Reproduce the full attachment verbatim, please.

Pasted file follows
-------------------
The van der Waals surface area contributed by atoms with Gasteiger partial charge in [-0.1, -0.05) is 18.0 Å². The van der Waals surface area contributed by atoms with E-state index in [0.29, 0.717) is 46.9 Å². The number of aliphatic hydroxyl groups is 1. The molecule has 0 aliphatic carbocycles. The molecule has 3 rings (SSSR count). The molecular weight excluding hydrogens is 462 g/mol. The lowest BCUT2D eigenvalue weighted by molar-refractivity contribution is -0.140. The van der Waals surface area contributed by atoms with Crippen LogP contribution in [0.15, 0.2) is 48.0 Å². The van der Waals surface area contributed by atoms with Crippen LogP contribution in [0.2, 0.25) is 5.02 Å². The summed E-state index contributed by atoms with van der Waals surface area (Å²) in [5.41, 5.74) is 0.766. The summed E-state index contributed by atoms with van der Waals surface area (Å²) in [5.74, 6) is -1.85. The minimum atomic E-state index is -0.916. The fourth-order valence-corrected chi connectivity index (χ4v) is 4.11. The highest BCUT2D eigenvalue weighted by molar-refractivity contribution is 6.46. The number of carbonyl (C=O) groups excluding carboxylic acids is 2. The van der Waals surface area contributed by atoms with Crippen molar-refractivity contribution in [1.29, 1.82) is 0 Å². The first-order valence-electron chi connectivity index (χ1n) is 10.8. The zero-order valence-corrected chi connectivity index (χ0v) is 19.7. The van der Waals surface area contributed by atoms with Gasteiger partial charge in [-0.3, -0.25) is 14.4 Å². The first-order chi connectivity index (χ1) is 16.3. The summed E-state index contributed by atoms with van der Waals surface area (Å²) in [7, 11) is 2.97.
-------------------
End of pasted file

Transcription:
The van der Waals surface area contributed by atoms with Gasteiger partial charge in [-0.1, -0.05) is 18.0 Å². The van der Waals surface area contributed by atoms with E-state index in [0.29, 0.717) is 46.9 Å². The number of aliphatic hydroxyl groups is 1. The molecule has 0 aliphatic carbocycles. The molecule has 3 rings (SSSR count). The molecular weight excluding hydrogens is 462 g/mol. The lowest BCUT2D eigenvalue weighted by molar-refractivity contribution is -0.140. The van der Waals surface area contributed by atoms with Crippen LogP contribution in [0.15, 0.2) is 48.0 Å². The van der Waals surface area contributed by atoms with Crippen LogP contribution in [0.2, 0.25) is 5.02 Å². The summed E-state index contributed by atoms with van der Waals surface area (Å²) in [5.41, 5.74) is 0.766. The summed E-state index contributed by atoms with van der Waals surface area (Å²) in [5.74, 6) is -1.85. The minimum atomic E-state index is -0.916. The fourth-order valence-corrected chi connectivity index (χ4v) is 4.11. The highest BCUT2D eigenvalue weighted by molar-refractivity contribution is 6.46. The number of carbonyl (C=O) groups excluding carboxylic acids is 2. The van der Waals surface area contributed by atoms with Crippen molar-refractivity contribution in [1.29, 1.82) is 0 Å². The first-order valence-electron chi connectivity index (χ1n) is 10.8. The zero-order valence-corrected chi connectivity index (χ0v) is 19.7. The van der Waals surface area contributed by atoms with Gasteiger partial charge in [-0.3, -0.25) is 14.4 Å². The first-order chi connectivity index (χ1) is 16.3. The summed E-state index contributed by atoms with van der Waals surface area (Å²) in [7, 11) is 2.97.